Violin Memory Gives IT Control over Flash Array

Mike Vizard
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Software-Defined Storage: Driving a New Era of the Cloud

Violin Memory wants to give IT organizations more control over when and how inline data deduplication and compression are applied on Flash memory arrays. This week, Violin Memory announced the Concerto 2200 series Flash Memory array that can deliver up to 672TB of usable storage when data deduplication is invoked.

But Eric Herzog, chief marketing officer and senior vice president of alliances for Violin Memory, says that what distinguishes the Concerto 2200 series most is that Violin Memory doesn’t force IT organizations to turn on data deduplication and compression. While having those capabilities makes sense for some classes of applications, Herzog says there are instances where having those functions on a Flash array are either simply redundant or they adversely affect application performance.

Rather than force IT organizations to always turn on those features, Herzog says the Concerto 2200 Flash arrays give IT organizations the option to turn those features on or off depending on the requirements of the workloads to be supported.

The Concerto 2200 includes a dashboard that enables IT organizations to see the actual data reduction rates being achieved. The array itself consists of two appliances that can not only deduplicate and compress data, they can also share groups or files from NFS and write the data to LUNs on either a Violin 6000 or 7000 series All Flash Array. The LUNs being serviced can all be on one array, or scaled across up to four arrays. Given those capabilities, Violin Memory claims the Concerto 2200 solution is capable of storing enough data for 2,500 persistent desktops in a VDI deployment at a street cost of approximately $1.81 per GB or $75 per desktop.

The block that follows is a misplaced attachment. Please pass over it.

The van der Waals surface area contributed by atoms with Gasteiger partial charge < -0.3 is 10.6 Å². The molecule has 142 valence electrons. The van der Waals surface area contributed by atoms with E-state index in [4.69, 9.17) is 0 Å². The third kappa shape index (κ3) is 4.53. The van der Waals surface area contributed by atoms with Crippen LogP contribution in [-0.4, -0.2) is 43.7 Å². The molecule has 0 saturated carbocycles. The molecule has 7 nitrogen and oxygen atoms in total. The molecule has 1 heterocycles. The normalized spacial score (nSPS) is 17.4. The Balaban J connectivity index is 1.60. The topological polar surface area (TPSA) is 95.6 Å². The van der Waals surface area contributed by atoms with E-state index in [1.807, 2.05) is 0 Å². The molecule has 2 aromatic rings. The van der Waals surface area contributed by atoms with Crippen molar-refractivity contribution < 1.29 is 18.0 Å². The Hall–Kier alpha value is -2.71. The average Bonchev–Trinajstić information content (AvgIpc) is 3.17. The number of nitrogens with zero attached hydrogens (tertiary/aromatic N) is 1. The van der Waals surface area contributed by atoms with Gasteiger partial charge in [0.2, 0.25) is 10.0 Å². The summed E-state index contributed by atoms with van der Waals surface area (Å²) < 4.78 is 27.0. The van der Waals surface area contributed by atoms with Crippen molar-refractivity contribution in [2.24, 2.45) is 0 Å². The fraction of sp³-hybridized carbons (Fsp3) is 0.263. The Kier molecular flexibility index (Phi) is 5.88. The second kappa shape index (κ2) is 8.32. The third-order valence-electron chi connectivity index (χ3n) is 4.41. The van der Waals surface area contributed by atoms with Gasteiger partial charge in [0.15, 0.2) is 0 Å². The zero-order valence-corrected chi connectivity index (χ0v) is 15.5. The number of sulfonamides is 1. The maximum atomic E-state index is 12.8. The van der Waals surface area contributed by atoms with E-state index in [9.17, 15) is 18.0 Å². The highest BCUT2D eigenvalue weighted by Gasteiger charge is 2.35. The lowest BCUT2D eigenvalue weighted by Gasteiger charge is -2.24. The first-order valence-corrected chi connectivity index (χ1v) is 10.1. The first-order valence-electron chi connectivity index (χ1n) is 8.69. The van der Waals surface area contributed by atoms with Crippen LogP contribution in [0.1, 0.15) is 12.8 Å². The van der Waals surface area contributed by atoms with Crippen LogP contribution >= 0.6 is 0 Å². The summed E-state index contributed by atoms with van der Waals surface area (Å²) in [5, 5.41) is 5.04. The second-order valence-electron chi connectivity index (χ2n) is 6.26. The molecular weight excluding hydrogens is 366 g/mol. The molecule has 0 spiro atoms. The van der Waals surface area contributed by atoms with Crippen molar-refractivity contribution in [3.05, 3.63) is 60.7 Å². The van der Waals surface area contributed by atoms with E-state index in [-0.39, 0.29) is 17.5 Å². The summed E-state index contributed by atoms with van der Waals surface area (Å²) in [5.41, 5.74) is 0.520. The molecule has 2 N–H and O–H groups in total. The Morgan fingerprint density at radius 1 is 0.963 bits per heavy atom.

It’s still unclear to what degree Flash arrays will be adopted across the enterprise. But given the diversity of the workloads in the enterprise that need access to as much I/O as possible, it’s clear that Flash memory is going to show up both on the server and in arrays, which more easily provide access to Flash memory resources and can be shared by a distributed set of servers running multiple applications.



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